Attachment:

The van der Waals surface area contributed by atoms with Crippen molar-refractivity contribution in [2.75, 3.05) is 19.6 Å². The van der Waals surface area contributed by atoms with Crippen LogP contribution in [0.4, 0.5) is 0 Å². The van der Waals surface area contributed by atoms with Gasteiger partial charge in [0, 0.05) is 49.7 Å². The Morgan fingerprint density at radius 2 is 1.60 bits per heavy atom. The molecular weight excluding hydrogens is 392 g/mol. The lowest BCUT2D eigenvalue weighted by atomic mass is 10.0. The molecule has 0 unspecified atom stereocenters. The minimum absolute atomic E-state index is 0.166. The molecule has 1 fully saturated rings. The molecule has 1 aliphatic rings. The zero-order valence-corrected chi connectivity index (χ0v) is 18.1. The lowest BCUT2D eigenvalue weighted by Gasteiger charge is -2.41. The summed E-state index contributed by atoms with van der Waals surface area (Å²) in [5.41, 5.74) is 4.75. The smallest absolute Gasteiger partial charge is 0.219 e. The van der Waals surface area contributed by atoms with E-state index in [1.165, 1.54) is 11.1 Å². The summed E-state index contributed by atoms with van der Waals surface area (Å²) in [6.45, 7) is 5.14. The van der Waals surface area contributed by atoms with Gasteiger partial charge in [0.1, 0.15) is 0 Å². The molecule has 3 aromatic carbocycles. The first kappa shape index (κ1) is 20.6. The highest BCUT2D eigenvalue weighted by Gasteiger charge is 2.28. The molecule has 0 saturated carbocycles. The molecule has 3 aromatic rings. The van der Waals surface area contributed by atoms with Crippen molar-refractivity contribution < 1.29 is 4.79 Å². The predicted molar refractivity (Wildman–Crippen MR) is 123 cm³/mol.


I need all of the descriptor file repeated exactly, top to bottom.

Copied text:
The van der Waals surface area contributed by atoms with Crippen molar-refractivity contribution in [2.75, 3.05) is 19.6 Å². The van der Waals surface area contributed by atoms with Crippen LogP contribution in [0.4, 0.5) is 0 Å². The van der Waals surface area contributed by atoms with Gasteiger partial charge in [0, 0.05) is 49.7 Å². The Morgan fingerprint density at radius 2 is 1.60 bits per heavy atom. The molecular weight excluding hydrogens is 392 g/mol. The lowest BCUT2D eigenvalue weighted by atomic mass is 10.0. The molecule has 0 unspecified atom stereocenters. The minimum absolute atomic E-state index is 0.166. The molecule has 1 fully saturated rings. The molecule has 1 aliphatic rings. The zero-order valence-corrected chi connectivity index (χ0v) is 18.1. The lowest BCUT2D eigenvalue weighted by Gasteiger charge is -2.41. The summed E-state index contributed by atoms with van der Waals surface area (Å²) in [5.41, 5.74) is 4.75. The smallest absolute Gasteiger partial charge is 0.219 e. The van der Waals surface area contributed by atoms with E-state index in [1.165, 1.54) is 11.1 Å². The summed E-state index contributed by atoms with van der Waals surface area (Å²) in [6.45, 7) is 5.14. The van der Waals surface area contributed by atoms with Gasteiger partial charge in [0.1, 0.15) is 0 Å². The molecule has 3 aromatic carbocycles. The first kappa shape index (κ1) is 20.6. The highest BCUT2D eigenvalue weighted by Gasteiger charge is 2.28. The molecule has 0 saturated carbocycles. The molecule has 3 aromatic rings. The van der Waals surface area contributed by atoms with Crippen molar-refractivity contribution < 1.29 is 4.79 Å². The predicted molar refractivity (Wildman–Crippen MR) is 123 cm³/mol.